Dubai lights up as Arab world stays in the shadows
Tragedies and horrors should not stop the flow of daily life, even when war is at its worst
On Tuesday evening, Dubai grabbed international headlines with its beautiful firework display to celebrate the New Year and the city’s extraordinary success story. The emirate of Dubai has become a success, and the United Arab Emirates should be proud of it. Anyone interested in Arab development should examine the growth of this city—an example many Arab countries could benefit from.
While it lacked infrastructure and had only modest capabilities in the very recent past, the young nation, which celebrated only its forty-second National Day in December, has reached a milestone not just in terms of commerce, but also in the context of international communication. This is exemplified by Dubai winning its bid to host Expo 2020, one of the world’s most important international fairs.
The fireworks display at the Burj Khalifa, the world’s tallest building, was dazzling. However, what is more important than the stunning nature of the display is the thought of how Dubai and the UAE were able to achieve this degree of success in such a short period of time. This success is especially remarkable if you remember that the UAE is located in a part of the world that has been known for its instability over the past 60 years.
Reasons for success
It would be easy to attribute Dubai’s success to the UAE’s wealth. However, such a claim is simplistic, and based either on ignorance and a lack of research or part of a direct attempt to play down the importance of an Arab success story amid the complete failure of some Arab nations that had previously been wealthier than the UAE. One major difference is that these countries have wasted their efforts and their peoples’ capabilities in unnecessary internal and external wars. These countries have also frittered away their potential in the periods between those wars.
Is it so strange that Dubai has grabbed the world’s attention with its New Year’s celebrations, while several Arab countries have been suffering from the horrors of war over the past three yearsBakir Oweida
Is it so strange that Dubai has grabbed the world’s attention with its New Year’s celebrations, while several Arab countries have been suffering from the horrors of war over the past three years.
Not at all. Success should be celebrated, even though the world has a duty to rush to the side of the victims of wars everywhere. However, the question remains: how long will Arab societies continue to be beset by conflict and war? During the second half of the 20th century, it became clear that some of these wars were motivated by nationalist agendas. So how can one explain the wars inspired by regional and sectarian hatred that continue to grip the Arab world? Is there any hope that 2014 will see less bloodshed than 2013?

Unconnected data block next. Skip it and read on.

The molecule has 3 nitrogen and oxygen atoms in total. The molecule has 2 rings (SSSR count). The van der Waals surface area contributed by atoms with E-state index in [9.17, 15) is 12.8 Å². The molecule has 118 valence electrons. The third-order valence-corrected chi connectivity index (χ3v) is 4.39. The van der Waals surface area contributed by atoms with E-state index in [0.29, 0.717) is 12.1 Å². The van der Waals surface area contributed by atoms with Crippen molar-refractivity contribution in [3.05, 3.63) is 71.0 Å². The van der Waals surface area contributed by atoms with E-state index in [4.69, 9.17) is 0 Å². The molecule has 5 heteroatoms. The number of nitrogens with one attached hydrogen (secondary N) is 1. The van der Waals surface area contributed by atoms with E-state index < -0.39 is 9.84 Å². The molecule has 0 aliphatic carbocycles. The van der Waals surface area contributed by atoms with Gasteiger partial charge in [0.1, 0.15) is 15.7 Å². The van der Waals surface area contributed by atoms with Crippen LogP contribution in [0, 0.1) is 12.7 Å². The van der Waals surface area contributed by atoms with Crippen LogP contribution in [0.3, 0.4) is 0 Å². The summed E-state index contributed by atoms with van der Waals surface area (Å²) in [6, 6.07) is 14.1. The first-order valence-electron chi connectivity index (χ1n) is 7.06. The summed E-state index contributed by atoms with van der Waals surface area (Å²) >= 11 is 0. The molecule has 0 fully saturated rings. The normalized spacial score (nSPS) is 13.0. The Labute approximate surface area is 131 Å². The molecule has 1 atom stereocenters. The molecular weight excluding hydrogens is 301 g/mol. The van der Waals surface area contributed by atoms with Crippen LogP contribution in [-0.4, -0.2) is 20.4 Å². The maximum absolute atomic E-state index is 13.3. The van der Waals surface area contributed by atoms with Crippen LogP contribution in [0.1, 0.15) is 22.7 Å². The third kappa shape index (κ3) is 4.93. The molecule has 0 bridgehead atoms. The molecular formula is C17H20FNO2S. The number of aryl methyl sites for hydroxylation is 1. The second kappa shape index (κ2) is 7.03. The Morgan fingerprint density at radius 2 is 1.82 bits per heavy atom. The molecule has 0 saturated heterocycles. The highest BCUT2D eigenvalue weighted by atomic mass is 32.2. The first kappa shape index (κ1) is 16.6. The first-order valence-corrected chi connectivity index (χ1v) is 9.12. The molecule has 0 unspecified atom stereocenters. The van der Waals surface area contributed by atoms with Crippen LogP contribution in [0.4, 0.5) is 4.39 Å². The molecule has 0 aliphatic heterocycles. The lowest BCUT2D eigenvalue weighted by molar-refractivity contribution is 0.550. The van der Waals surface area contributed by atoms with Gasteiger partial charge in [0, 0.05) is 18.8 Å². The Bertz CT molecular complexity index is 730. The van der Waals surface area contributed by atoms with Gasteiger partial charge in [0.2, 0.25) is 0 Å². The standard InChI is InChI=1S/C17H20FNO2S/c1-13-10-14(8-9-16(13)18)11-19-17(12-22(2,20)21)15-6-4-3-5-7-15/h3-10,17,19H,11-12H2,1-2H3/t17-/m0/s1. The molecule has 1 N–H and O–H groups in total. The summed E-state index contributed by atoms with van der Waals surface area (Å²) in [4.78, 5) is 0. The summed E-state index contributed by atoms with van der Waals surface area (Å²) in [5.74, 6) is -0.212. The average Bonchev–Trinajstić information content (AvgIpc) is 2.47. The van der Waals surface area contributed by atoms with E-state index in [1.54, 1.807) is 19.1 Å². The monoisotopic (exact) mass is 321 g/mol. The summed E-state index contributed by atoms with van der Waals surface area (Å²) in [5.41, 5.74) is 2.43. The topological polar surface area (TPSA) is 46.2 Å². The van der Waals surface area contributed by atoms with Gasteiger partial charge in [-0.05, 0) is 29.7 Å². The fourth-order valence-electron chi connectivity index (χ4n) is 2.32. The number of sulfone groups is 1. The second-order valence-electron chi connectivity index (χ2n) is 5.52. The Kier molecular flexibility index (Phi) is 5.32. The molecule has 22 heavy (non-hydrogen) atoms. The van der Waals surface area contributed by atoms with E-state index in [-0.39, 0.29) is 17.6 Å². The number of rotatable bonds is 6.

Despite the importance of being positive and optimistic, it saddens me to answer in the negative. No, I do not think there are any signs that the Arab Spring states will have a better year. In fact, 2014 will probably be another bloody year for the region, and the years to come will bring more destruction and displacement, with no certain end in sight.
The Arab vortex
Three years ago, the Arab world entered a vortex that opened first in Tunisia. When despair took hold of him on Dec. 17, 2010, Tunisian street vendor Mohamed Bouazizi—who was simply trying to provide for his family—set himself on fire. He passed away on Jan. 4, 2011, and so today is the third anniversary of his death. Some were also waiting for the right moment to set fire to the region’s political regimes, which quickly collapsed in a manner that astonished even those who were demanding their fall.
I do not subscribe to the view that what happened in Tunisia, Egypt, Yemen and Libya, and finally in Syria, was part of a conspiracy planned and executed by unknown parties. However, I do not to rule out the presence of people who were waiting for the right moment to bring these regimes down, possibly including a combination of forces, including both local parties with a patriotic agenda and aspirations for change as well as strong foreign forces. These forces may have shared similar interests in a particular time and place, but this can and will change, as these same forces find they have opposing interests and views in other circumstances. The length of the struggle will depend on the degree to which these forces agree, and it is ordinary people who are paying the price.
Tragedies and horrors should not stop the flow of daily life, even when war is at its worst. Despite the growing pessimism, there is something optimistic about the scenes of joy at Dubai’s wonderful New Year’s Eve celebration. I truly hope that one day, the Arab cities and villages that are suffering the brunt of bloody wars will experience a similar joy.
This article was first published in Asharq al-Awsat on Jan. 4, 2013.
Bakir Oweida is a journalist who has worked as Managing Editor, and written for several Arab publications based in London. His last executive post was Assistant to Editor-in-Chief of Asharq al-Awsat newspaper, responsible for the Opinions section, until December 2003. He can be reached on firstname.lastname@example.org and email@example.com
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